Theoretically we could allow this with Strict On, but one of the principles of Option Strict is that it should not change the semantics of your code. If this was allowed then changing your Option Strict setting could cause a silent rebinding to a different method, resulting in totally different runtime behavior.


Imports System.Runtime.CompilerServices

Module Extensions
    <Extension()> _
    Public Function IsNull(ByVal obj As Object) As Boolean
        Return obj Is Nothing
    End Function

    <Extension()> _
    Public Function IsNull(ByVal obj As A) As Boolean
        Return obj Is Nothing
    End Function

    <Extension()> _
    Public Function IsNull(ByVal obj As String) As Boolean
        Return obj Is Nothing
    End Function

End Module

Class A
End Class

Module Module1

    Sub Main()
        ' works
        Dim someString As String = Nothing
        Dim isStringNull As Boolean = someString.IsNull()

        ' works
        Dim someA As A = Nothing
        Dim isANull As Boolean = someA.IsNull()

        Dim someObject As Object = Nothing
        ' throws NullReferenceException
        'Dim someObjectIsNull As Boolean = someObject.IsNull()

        Dim anotherObject As Object = New Object
        ' throws MissingMemberException
        Dim anotherObjectIsNull As Boolean = anotherObject.IsNull()
    End Sub

End Module

In fact, the VB compiler creates a late binding call in case your variable is statically typed as Object:

.locals init ([0] object exampleObject, [1] bool exists)
  IL_0000:  ldnull
  IL_0001:  stloc.0
  IL_0002:  ldloc.0
  IL_0003:  ldnull
  IL_0004:  ldstr      "IsNull"
  IL_0009:  ldc.i4.0
  IL_000a:  newarr     [mscorlib]System.Object
  IL_000f:  ldnull
  IL_0010:  ldnull
  IL_0011:  ldnull
  IL_0012:  call       
     object [Microsoft.VisualBasic]Microsoft.VisualBasic.
        class [mscorlib]System.Type,
        class [mscorlib]System.Type[],
  IL_0017:  call       object [Microsoft.VisualBasic]Microsoft.VisualBasic.CompilerServices.Operators::NotObject(object)
  IL_001c:  call       bool [Microsoft.VisualBasic]Microsoft.VisualBasic.CompilerServices.Conversions::ToBoolean(object)
  IL_0021:  stloc.1
share|improve this answer
I wonder - does vb call extension methods the C# way if they are in a library written in C#? – Joel Coehoorn Mar 8 '10 at 16:35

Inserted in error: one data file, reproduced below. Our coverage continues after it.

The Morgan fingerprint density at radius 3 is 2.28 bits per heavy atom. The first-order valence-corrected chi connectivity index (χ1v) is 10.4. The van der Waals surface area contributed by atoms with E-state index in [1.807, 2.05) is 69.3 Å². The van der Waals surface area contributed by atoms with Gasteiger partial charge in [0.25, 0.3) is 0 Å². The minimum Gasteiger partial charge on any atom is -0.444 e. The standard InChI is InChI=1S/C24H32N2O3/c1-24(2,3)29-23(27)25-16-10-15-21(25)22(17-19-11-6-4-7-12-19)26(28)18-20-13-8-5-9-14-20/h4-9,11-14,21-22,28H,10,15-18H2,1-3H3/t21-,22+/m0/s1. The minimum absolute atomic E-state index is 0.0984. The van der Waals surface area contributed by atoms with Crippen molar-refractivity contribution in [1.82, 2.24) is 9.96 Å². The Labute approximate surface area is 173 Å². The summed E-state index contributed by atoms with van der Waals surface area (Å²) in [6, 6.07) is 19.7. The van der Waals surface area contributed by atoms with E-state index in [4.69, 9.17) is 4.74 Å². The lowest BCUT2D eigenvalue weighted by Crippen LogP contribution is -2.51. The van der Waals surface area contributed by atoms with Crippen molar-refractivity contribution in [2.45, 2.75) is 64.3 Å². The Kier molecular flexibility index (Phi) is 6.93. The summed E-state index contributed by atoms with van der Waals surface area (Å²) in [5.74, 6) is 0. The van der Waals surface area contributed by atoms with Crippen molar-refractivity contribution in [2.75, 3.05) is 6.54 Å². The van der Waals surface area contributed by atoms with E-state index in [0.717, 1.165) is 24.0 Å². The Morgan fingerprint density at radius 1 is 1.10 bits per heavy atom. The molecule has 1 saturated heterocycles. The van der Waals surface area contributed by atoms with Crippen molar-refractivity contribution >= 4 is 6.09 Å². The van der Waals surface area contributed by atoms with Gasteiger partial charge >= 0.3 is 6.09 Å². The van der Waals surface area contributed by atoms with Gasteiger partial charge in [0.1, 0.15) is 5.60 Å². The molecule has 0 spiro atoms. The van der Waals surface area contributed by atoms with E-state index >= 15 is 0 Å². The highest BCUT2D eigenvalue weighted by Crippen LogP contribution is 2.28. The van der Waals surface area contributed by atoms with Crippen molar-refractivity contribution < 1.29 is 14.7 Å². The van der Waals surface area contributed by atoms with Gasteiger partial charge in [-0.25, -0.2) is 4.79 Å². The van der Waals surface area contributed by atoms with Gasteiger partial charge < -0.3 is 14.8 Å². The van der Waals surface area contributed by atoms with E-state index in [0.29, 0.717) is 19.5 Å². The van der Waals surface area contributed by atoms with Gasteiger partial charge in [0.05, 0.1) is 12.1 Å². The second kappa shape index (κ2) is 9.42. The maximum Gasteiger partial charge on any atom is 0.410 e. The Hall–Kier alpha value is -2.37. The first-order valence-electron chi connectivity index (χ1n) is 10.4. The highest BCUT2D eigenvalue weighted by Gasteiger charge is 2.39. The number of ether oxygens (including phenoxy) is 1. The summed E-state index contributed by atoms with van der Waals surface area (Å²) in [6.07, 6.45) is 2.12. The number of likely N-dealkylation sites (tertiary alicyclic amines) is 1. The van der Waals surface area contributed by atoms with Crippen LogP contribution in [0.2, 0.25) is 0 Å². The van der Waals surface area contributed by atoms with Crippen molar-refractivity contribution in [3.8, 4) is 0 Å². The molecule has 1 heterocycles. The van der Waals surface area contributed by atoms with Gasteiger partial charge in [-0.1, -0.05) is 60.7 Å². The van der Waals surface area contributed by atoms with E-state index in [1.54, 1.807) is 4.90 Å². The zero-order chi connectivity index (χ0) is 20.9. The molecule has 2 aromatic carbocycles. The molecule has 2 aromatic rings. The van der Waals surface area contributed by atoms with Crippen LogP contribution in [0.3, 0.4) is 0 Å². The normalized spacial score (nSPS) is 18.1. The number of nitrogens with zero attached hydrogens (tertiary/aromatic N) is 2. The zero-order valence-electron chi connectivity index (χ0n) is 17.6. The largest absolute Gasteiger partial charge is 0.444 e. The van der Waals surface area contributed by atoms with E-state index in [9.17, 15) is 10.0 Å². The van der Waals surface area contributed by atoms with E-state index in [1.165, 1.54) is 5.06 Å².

and @Joel: I just tested this -- put the extension method in a C# library, called it from VB. The VB code still threw a NullReferenceException. It seems that Gareth is onto something: this issue only exists when the extension method is applied to System.Object as opposed to something more specific. – Dan Tao Mar 8 '10 at 16:45
Indeed, it's the type of the object you're trying to call the extension method with, not the type the function expects. That is, the IsNull( ByVal Obj as Object) works with Dim A As String ... A.IsNull just fine, even where A is Nothing. roygbiv seems to have the relevant links as to why. – Gareth Wilson Mar 8 '10 at 16:54
@Joel Coehoorn: My initial answer was incorrect, VB does call extension methods the same way, but it simply doesn't support extension methods in this specific case (where the compiler creates a late-binding call instead). – Dirk Vollmar Mar 8 '10 at 17:03
Great, informative answer. I had to give it to roygbiv, though, as I think he got to the fundamental issue (that this was a design decision specific to the System.Object type) first. – Dan Tao Mar 8 '10 at 17:12

It seems to be something quirky with Object, possibly a bug in VB or a limitation in the compiler, might need his Holiness Jon Skeet to comment!

Basically it appears to be trying to late bind the IsNull call at runtime, rather than call the extension method, which causes the NullReferenceException. If you turn on Option Strict you'll see this at design time with the red squiggles.

Changing exampleObject to something other than Object itself will allow your sample code to work, even if the value of said type is Nothing.

share|improve this answer
+1. The extension method allows Nothing to be used only if the type is not Object. So, it appears to be linked to the nature of Object at runtime. – Laurent Etiemble Mar 8 '10 at 16:41
Ha, wow... now that is weird. – Dan Tao Mar 8 '10 at 16:42

It seems the problem is that the object is null. Also, if you try something like the following, you'll get an exception saying that String does not have an extension method called IsNull

Dim exampleObject As Object = "Test"
Dim text As String = exampleObject.IsNull()

I think whatever value you are putting into exampleObject, the framework knows what type it is. I'd personally avoid extensions methods on the Object class, not just in VB but also in CSharp